Winter is here and with it, snow on the ground and dangerous driving conditions across much of the U.S. north. With the recent rise of nuclear verdicts, a recent 100-car pile up and a 110-year sentence for a relatively inexperienced driver who lost control of his vehicle coming down the other side of a steep grade, it's never been more important for drivers to be informed about the risks of the job and to take appropriate action.
There's no end to guides on how to best handle winter driving conditions from a maintenance, business, and behind-the-wheel perspective. Yet there's also no substitute for hard-won education through experience. Overdrive spoke to three owners with plenty of that in the northern-tier states on their top strategies to stay safe, profitable, and in their lanes while the days remain short and cold.
Ultimately, winter driving represents a danger added to an already tough job. Here experienced drivers share their best tips on how to handle the snow and ice, and perhaps most importantly, when to bow out of a too-dangerous situation.
How to drive in icy conditions
Thomas Remington, an owner-op hauling mostly flatbed loads in a newly acquired 1987 Peterbilt 379 flat top, has "never made any major missteps" in winter conditions. Remington, based in Iowa, has seen his share of snow and ice and recommends a few "common sense" best practices that might not be as common as they should be.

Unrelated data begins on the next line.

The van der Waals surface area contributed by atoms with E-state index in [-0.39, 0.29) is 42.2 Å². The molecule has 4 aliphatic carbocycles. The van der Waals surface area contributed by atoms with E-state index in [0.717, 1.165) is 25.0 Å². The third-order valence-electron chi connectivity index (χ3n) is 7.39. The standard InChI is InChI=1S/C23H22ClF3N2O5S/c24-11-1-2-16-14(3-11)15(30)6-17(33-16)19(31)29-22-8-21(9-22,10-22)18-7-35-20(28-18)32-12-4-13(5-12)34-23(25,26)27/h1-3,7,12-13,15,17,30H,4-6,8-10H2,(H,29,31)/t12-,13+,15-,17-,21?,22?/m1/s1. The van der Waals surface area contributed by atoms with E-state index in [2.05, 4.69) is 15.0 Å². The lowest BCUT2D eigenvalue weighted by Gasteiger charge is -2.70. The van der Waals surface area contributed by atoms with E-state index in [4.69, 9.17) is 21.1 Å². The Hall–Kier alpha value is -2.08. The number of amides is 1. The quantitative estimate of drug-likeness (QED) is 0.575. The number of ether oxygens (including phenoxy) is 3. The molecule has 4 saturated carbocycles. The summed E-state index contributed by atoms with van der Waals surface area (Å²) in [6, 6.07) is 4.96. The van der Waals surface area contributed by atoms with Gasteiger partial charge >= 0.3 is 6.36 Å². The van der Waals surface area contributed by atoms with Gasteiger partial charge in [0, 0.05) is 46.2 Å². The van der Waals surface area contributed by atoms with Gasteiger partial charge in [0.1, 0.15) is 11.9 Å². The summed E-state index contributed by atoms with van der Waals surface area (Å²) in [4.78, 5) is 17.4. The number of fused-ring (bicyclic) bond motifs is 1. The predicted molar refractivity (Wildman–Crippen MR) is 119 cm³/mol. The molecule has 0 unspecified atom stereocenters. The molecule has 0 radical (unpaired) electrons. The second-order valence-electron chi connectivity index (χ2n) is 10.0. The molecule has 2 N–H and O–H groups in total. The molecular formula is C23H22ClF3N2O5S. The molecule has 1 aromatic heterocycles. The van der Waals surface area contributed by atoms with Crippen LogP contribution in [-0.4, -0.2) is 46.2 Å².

"Always keep an eye on the tire pressure and do it when it’s cold, not when it’s normal out," said Remington. That applies year-round, of course, "but that fist cold, you’re gonna lose anywhere between 10-15 PSI of tire pressure."
Furthermore, expect the unexpected, said Remington. "Keep at least one extra fuel filter in the truck, somewhere it’s warm, not in an outside tool box."
Before even getting to the actual driving component of winter preparedness, Remington said the best start is to "know your damn equipment, what it's capable of and what it's not. What it's like when it's loaded and when it's not, because every different trailer configuration is gonna handle things a bit differently."
When it comes time to actually hit the road, the best offense against accidents is a good defense, Remington said.
"Always make sure you leave double the amount of space when the roads are crappy," said Remington. "At least double if not triple, and know your area," know where you are in order to anticipate terrain upcoming. "If you hit a hill and there's a curve at the bottom of it, know about it and be prepared."